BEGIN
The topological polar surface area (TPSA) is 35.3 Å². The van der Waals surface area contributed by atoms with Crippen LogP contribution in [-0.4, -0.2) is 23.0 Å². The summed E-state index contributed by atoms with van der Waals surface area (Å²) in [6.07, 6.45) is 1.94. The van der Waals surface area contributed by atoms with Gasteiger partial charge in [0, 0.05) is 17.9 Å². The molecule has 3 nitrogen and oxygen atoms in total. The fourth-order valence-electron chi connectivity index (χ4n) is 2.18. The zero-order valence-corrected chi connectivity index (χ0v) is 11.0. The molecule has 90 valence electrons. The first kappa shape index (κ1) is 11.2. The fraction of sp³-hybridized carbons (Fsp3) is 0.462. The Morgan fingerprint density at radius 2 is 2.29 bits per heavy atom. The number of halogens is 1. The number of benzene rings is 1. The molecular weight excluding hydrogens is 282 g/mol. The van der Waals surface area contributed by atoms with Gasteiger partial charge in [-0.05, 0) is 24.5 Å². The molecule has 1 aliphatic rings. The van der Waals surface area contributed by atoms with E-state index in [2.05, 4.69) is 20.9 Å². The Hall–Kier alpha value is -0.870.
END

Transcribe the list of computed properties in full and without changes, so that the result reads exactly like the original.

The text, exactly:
The topological polar surface area (TPSA) is 35.3 Å². The van der Waals surface area contributed by atoms with Crippen LogP contribution in [-0.4, -0.2) is 23.0 Å². The summed E-state index contributed by atoms with van der Waals surface area (Å²) in [6.07, 6.45) is 1.94. The van der Waals surface area contributed by atoms with Gasteiger partial charge in [0, 0.05) is 17.9 Å². The molecule has 3 nitrogen and oxygen atoms in total. The fourth-order valence-electron chi connectivity index (χ4n) is 2.18. The zero-order valence-corrected chi connectivity index (χ0v) is 11.0. The molecule has 90 valence electrons. The first kappa shape index (κ1) is 11.2. The fraction of sp³-hybridized carbons (Fsp3) is 0.462. The Morgan fingerprint density at radius 2 is 2.29 bits per heavy atom. The number of halogens is 1. The number of benzene rings is 1. The molecular weight excluding hydrogens is 282 g/mol. The van der Waals surface area contributed by atoms with Gasteiger partial charge in [-0.05, 0) is 24.5 Å². The molecule has 1 aliphatic rings. The van der Waals surface area contributed by atoms with E-state index in [2.05, 4.69) is 20.9 Å². The Hall–Kier alpha value is -0.870.